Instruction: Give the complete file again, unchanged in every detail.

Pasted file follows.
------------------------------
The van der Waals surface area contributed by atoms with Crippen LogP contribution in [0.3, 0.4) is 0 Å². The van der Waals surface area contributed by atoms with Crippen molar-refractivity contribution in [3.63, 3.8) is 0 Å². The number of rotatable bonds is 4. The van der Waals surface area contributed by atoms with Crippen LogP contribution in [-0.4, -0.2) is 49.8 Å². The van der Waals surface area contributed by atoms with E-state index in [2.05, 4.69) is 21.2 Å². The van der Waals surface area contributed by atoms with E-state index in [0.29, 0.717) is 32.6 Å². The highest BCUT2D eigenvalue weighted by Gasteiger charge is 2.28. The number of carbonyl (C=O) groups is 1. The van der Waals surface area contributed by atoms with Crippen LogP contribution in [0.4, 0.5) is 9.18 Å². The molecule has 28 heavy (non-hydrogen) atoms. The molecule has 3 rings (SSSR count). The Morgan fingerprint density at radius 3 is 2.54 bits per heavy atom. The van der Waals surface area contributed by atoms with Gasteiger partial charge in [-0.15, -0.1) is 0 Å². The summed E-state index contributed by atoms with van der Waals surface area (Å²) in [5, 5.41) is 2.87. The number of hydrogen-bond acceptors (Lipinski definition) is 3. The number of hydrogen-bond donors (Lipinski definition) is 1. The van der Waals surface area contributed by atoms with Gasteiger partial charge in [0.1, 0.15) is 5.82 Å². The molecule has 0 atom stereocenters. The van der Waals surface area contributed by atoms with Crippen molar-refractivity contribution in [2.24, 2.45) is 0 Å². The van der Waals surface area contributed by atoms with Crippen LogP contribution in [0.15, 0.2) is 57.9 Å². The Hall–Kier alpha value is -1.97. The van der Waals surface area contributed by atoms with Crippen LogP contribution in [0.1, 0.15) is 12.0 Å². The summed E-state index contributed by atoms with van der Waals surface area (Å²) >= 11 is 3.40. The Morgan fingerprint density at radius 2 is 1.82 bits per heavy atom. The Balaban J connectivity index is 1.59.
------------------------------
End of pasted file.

The van der Waals surface area contributed by atoms with Crippen LogP contribution in [0.3, 0.4) is 0 Å². The van der Waals surface area contributed by atoms with Crippen molar-refractivity contribution in [3.63, 3.8) is 0 Å². The number of rotatable bonds is 4. The van der Waals surface area contributed by atoms with Crippen LogP contribution in [-0.4, -0.2) is 49.8 Å². The van der Waals surface area contributed by atoms with E-state index in [2.05, 4.69) is 21.2 Å². The van der Waals surface area contributed by atoms with E-state index in [0.29, 0.717) is 32.6 Å². The highest BCUT2D eigenvalue weighted by Gasteiger charge is 2.28. The number of carbonyl (C=O) groups is 1. The van der Waals surface area contributed by atoms with Crippen LogP contribution in [0.4, 0.5) is 9.18 Å². The molecule has 28 heavy (non-hydrogen) atoms. The molecule has 3 rings (SSSR count). The Morgan fingerprint density at radius 3 is 2.54 bits per heavy atom. The van der Waals surface area contributed by atoms with Gasteiger partial charge in [-0.15, -0.1) is 0 Å². The summed E-state index contributed by atoms with van der Waals surface area (Å²) in [5, 5.41) is 2.87. The number of hydrogen-bond acceptors (Lipinski definition) is 3. The number of hydrogen-bond donors (Lipinski definition) is 1. The van der Waals surface area contributed by atoms with Gasteiger partial charge in [0.1, 0.15) is 5.82 Å². The molecule has 0 atom stereocenters. The van der Waals surface area contributed by atoms with Crippen molar-refractivity contribution in [2.24, 2.45) is 0 Å². The van der Waals surface area contributed by atoms with Crippen LogP contribution in [0.15, 0.2) is 57.9 Å². The Hall–Kier alpha value is -1.97. The van der Waals surface area contributed by atoms with Crippen LogP contribution in [0.1, 0.15) is 12.0 Å². The summed E-state index contributed by atoms with van der Waals surface area (Å²) >= 11 is 3.40. The Morgan fingerprint density at radius 2 is 1.82 bits per heavy atom. The Balaban J connectivity index is 1.59.